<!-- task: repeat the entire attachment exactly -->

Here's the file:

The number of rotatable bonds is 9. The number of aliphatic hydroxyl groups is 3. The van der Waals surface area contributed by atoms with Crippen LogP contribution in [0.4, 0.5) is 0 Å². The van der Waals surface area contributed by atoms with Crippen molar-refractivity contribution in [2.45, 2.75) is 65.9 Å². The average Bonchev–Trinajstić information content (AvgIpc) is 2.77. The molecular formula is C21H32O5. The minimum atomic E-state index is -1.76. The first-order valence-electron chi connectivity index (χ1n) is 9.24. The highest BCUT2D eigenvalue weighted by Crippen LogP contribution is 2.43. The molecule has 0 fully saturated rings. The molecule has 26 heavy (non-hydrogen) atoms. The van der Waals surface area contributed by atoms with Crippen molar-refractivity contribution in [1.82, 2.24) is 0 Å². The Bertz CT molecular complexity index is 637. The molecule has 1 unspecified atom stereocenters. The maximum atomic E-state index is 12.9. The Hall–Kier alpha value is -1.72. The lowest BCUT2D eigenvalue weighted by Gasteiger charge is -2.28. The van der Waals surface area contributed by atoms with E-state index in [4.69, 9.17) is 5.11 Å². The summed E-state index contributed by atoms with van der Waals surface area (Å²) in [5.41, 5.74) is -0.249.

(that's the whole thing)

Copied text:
The number of rotatable bonds is 9. The number of aliphatic hydroxyl groups is 3. The van der Waals surface area contributed by atoms with Crippen LogP contribution in [0.4, 0.5) is 0 Å². The van der Waals surface area contributed by atoms with Crippen molar-refractivity contribution in [2.45, 2.75) is 65.9 Å². The average Bonchev–Trinajstić information content (AvgIpc) is 2.77. The molecular formula is C21H32O5. The minimum atomic E-state index is -1.76. The first-order valence-electron chi connectivity index (χ1n) is 9.24. The highest BCUT2D eigenvalue weighted by Crippen LogP contribution is 2.43. The molecule has 0 fully saturated rings. The molecule has 26 heavy (non-hydrogen) atoms. The van der Waals surface area contributed by atoms with Crippen molar-refractivity contribution in [1.82, 2.24) is 0 Å². The Bertz CT molecular complexity index is 637. The molecule has 1 unspecified atom stereocenters. The maximum atomic E-state index is 12.9. The Hall–Kier alpha value is -1.72. The lowest BCUT2D eigenvalue weighted by Gasteiger charge is -2.28. The van der Waals surface area contributed by atoms with E-state index in [4.69, 9.17) is 5.11 Å². The summed E-state index contributed by atoms with van der Waals surface area (Å²) in [5.41, 5.74) is -0.249.